This does not mean, however, that the participants in the talks, including the Albanians, cannot be steered towards a fair agreement – notwithstanding the escalating claims of the Albanian parties. The involvement of NATO, the US and the EU as mediating actors is a sufficiently powerful factor to enforce a solution on troublemakers in the young multi-ethnic state of FYROMacedonia.

First, the cease-fire agreement of 5 July was negotiated by NATO and the EU and signed separately by the Macedonian government and the ethnic Albanian rebels. Though the ANL is not recognized as a party to the formal negotiations, NATO and the EU have the authority to restrain the rebels during the negotiation process.

Second, US Secretary of State Colin Powell, during his meeting with Macedonian Foreign Minister Ilinka Mitreva on 11 July in Washington, DC, reiterated the strong American support for the Macedonian government and its determination to find a political solution to the crisis. US President George W. Bush visited Camp Bondsteel in Kosovo on 24 July and told US servicemen and servicewomen that the biggest challenge was Macedonia, where rebels were endangering peace and stability. He urged the politicians of this country to continue the negotiations.

Third, the summit communiqué released by the G-8 on 21 July insisted that all parties to the conflict in Macedonia be responsible and contribute to the rapid success of the political dialogue.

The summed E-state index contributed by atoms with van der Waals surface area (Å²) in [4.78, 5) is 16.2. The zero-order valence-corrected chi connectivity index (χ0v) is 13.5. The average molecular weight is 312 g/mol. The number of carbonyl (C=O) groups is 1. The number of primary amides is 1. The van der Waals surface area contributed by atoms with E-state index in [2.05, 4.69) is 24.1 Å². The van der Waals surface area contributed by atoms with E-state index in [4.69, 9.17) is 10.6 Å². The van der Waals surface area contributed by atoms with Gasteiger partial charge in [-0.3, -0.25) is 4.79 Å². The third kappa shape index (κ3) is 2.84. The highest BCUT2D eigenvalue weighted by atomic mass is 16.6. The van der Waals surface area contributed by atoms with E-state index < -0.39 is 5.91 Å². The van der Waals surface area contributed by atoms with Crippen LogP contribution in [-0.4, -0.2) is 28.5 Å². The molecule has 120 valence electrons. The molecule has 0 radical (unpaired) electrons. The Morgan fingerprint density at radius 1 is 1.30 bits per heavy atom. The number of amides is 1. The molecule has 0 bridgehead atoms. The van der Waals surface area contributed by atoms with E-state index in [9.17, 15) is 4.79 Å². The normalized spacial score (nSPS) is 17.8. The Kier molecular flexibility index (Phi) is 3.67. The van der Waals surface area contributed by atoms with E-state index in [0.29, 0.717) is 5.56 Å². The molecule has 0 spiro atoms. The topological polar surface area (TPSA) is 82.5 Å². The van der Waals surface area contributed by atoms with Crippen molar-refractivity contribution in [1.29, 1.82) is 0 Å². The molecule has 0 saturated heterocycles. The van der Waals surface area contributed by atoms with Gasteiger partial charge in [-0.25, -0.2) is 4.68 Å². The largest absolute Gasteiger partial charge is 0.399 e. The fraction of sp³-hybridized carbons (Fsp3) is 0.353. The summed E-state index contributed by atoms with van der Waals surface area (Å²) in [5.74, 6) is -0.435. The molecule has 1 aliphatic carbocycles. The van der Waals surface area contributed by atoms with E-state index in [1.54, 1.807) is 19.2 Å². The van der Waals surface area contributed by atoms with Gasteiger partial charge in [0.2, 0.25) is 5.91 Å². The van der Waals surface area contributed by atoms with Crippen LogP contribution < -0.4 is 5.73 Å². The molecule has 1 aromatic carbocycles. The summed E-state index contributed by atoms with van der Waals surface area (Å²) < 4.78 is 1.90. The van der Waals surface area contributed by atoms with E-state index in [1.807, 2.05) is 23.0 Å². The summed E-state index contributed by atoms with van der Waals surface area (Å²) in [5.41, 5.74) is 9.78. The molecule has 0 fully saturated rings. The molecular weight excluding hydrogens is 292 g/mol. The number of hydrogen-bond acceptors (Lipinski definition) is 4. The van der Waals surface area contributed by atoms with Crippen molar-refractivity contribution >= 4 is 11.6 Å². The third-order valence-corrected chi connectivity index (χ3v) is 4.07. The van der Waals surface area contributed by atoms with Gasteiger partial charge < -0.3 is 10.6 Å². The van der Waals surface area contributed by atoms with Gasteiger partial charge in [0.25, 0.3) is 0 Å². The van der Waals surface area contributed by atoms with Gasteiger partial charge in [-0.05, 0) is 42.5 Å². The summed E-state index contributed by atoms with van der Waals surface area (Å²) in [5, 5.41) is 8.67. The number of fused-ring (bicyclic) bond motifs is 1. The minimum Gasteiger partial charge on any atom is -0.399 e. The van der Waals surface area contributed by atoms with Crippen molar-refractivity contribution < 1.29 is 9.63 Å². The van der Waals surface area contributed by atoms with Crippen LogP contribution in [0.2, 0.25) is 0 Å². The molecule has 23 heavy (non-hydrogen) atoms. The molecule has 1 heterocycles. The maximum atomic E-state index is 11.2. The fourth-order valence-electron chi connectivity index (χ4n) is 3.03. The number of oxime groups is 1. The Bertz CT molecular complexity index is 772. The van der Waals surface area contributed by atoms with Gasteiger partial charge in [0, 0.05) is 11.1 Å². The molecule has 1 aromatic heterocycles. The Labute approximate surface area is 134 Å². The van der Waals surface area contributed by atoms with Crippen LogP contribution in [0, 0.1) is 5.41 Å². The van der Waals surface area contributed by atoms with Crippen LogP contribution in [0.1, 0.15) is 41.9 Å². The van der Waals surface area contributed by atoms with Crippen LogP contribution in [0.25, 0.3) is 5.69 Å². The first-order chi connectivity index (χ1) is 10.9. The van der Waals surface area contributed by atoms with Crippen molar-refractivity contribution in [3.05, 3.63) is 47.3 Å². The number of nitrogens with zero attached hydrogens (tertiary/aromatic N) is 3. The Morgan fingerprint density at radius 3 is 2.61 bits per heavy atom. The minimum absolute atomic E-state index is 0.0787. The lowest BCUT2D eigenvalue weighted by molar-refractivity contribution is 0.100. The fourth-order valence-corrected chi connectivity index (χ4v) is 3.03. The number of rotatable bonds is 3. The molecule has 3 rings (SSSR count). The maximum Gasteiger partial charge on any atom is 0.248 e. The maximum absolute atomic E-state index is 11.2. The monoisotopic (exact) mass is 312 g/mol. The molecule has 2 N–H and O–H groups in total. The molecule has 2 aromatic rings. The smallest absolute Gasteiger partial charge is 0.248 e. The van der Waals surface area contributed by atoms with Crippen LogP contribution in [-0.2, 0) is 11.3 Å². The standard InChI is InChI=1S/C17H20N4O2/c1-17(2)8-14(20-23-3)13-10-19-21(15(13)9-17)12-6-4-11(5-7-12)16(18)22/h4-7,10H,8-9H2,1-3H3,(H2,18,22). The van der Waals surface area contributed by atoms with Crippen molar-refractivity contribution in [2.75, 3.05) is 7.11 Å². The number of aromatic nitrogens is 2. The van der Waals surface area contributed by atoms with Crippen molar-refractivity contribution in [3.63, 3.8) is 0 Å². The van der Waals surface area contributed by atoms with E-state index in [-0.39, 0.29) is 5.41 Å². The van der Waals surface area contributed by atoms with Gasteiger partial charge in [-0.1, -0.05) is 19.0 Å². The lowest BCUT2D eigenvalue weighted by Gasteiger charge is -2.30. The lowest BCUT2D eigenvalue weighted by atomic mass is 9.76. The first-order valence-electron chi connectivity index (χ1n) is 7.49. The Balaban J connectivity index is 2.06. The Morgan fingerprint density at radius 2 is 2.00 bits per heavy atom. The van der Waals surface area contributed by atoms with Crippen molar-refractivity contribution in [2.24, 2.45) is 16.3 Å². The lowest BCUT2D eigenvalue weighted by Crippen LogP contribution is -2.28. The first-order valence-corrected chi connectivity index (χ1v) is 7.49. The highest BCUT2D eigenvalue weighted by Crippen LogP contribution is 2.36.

Fourth, Robertson, Solana, and the current OSCE President, Romanian Foreign Minister Mircea Geoana, visited Skopje on 26 July and gave fresh support to the lagging negotiations and to the hope of avoiding another Balkan war.

Macedonian Prime Minister Ljubco Georgievski's assessment that the West was brutally imposing the Albanian language as a second official language and was instating an Albanian police force in the ethnic Albanian regions in cowboy manner, are seen as an inadequate response to the international peace efforts. The prime minister also said the international community was wooing the terrorists in Macedonia. In a Newsweek interview in July he said that NATO had in fact given birth to the monster of Albanian terrorism. He also said the international community was exerting pressure on his country’s institutions, rather than on the Albanian terrorists. This attitude is shared by other government leaders and is a reflection of current attitudes; it is also reflected in current attitudes. Para-military units have been formed by Macedonian Slavs as an eventual counter-weight to the Albanian terrorists and to replace the politically paralyzed regular armed forces and police of Macedonia. The embassies of Germany, Britain, the US, and representative offices of the OSCE and of the Greek press agency were attacked and damaged by nationalist Macedonian Slav groups.